On a recent trip to Central and Eastern Europe in March, we had Warsaw on the itinerary. We had just rode the overnight train from Budapest to Warsaw and arrived at the Warsaw Central train station in the morning. We had several hours to pass before we were able to check into our Airbnb, so we decided to wander the city to get a feel for it.
It was cold, windy, overcast, and we were in downtown Warsaw on a weekday. There were plenty of people commuting to work and walking the streets. There were no leaves on trees or flowers in gardens, and other than the Palace of Culture and Science (Stalin’s Penis) it was all concrete Soviet era buildings blending in with the cloudy sky. I’ll be the first to admit it was a bit depressing, morale was low, and the thought that we might have made a destination mistake was in the back of our minds.
If there’s one thing we’ve learned in traveling, it’s not to judge a city by the train station and surrounding areas. We continued wandering and later made our way to Old Town Warsaw to check into our Airbnb. The architecture had completely changed from Soviet brutalism into charming neoclassical churches and rowhouses. There was even some color on other than grey and brown! It was the morale boost we needed to lift our moods.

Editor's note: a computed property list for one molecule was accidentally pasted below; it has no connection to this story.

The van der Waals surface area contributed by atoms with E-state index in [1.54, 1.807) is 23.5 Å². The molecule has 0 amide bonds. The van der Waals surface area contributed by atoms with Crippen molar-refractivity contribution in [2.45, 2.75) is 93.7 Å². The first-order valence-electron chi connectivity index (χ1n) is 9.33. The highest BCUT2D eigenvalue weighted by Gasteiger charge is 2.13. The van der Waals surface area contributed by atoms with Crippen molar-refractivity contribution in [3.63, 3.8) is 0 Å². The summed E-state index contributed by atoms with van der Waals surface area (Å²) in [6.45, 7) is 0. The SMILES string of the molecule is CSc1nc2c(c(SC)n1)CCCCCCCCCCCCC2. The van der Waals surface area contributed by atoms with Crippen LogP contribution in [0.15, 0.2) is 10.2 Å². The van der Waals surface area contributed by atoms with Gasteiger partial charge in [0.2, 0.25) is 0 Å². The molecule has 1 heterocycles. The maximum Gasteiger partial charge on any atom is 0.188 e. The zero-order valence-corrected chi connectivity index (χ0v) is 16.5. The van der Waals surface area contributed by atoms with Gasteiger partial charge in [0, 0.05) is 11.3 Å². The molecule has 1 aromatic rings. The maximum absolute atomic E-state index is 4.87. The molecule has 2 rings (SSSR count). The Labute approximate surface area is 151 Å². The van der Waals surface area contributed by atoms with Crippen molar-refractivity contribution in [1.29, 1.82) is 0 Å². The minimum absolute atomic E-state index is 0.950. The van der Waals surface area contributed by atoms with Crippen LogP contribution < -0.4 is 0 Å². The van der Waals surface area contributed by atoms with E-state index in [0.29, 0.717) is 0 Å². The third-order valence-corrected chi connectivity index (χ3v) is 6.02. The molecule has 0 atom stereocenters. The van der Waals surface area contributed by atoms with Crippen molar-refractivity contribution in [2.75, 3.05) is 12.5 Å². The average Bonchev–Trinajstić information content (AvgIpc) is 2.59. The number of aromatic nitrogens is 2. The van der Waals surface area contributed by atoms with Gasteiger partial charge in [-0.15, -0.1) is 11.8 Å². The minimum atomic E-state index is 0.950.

March Weather in Warsaw, Poland
During the month of March, Warsaw averages a low of about 30 degrees fahrenheit and a high of 44 degrees. The city sees an average of 15 days of rainfall during the month. With the rainstorms, it can get a bit windy.
If you’ll be visiting Warsaw in March, pack at least a jacket and an umbrella. It would be advisable to also pack a scarf, a warm hat, and some gloves. If you forget them, the smart souvenir vendors have them in stock.
What is it like to visit Warsaw, Poland in March?
While we got off to a rough start, Warsaw is about like any other more northern European city during the colder months. So long as you pack warm clothes for the trip, you should be just fine wandering the streets, visiting museums, and dining. As with traveling during any season, there are pros and cons. You won’t be sitting in parks under shady trees, or walking along flower lined streets, but you will also be experiencing Warsaw without the many summertime tourists and generally flights will be less expensive. It’s easier to get into restaurants and the streets generally feel more quiet.
Don’t let traveling during colder off-season months turn you away from Warsaw. You can still see and experience everything you could during any other time of year, you will just get a different perspective. We certainly didn’t regret it.